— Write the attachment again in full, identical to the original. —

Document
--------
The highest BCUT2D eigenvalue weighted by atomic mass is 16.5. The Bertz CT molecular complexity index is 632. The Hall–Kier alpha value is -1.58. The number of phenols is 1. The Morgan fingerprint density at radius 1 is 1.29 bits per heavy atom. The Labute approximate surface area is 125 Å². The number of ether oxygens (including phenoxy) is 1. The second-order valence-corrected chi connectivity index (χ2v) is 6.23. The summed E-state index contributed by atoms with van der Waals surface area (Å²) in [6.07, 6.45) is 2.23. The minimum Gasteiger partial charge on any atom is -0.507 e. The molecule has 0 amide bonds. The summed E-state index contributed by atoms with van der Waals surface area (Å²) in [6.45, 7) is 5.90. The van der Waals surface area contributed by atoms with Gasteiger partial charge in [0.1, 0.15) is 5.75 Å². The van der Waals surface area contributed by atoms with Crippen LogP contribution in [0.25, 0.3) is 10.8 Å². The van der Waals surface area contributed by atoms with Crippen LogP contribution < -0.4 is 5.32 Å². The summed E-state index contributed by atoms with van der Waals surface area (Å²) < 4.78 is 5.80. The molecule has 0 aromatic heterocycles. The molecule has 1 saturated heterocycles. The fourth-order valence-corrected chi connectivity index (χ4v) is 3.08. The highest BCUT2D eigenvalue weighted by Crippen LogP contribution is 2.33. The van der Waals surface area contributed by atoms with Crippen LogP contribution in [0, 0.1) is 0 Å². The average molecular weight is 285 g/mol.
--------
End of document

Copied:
The highest BCUT2D eigenvalue weighted by atomic mass is 16.5. The Bertz CT molecular complexity index is 632. The Hall–Kier alpha value is -1.58. The number of phenols is 1. The Morgan fingerprint density at radius 1 is 1.29 bits per heavy atom. The Labute approximate surface area is 125 Å². The number of ether oxygens (including phenoxy) is 1. The second-order valence-corrected chi connectivity index (χ2v) is 6.23. The summed E-state index contributed by atoms with van der Waals surface area (Å²) in [6.07, 6.45) is 2.23. The minimum Gasteiger partial charge on any atom is -0.507 e. The molecule has 0 amide bonds. The summed E-state index contributed by atoms with van der Waals surface area (Å²) in [6.45, 7) is 5.90. The van der Waals surface area contributed by atoms with Gasteiger partial charge in [0.1, 0.15) is 5.75 Å². The van der Waals surface area contributed by atoms with Crippen LogP contribution in [0.25, 0.3) is 10.8 Å². The van der Waals surface area contributed by atoms with Crippen LogP contribution < -0.4 is 5.32 Å². The summed E-state index contributed by atoms with van der Waals surface area (Å²) < 4.78 is 5.80. The molecule has 0 aromatic heterocycles. The molecule has 1 saturated heterocycles. The fourth-order valence-corrected chi connectivity index (χ4v) is 3.08. The highest BCUT2D eigenvalue weighted by Crippen LogP contribution is 2.33. The van der Waals surface area contributed by atoms with Crippen LogP contribution in [0, 0.1) is 0 Å². The average molecular weight is 285 g/mol.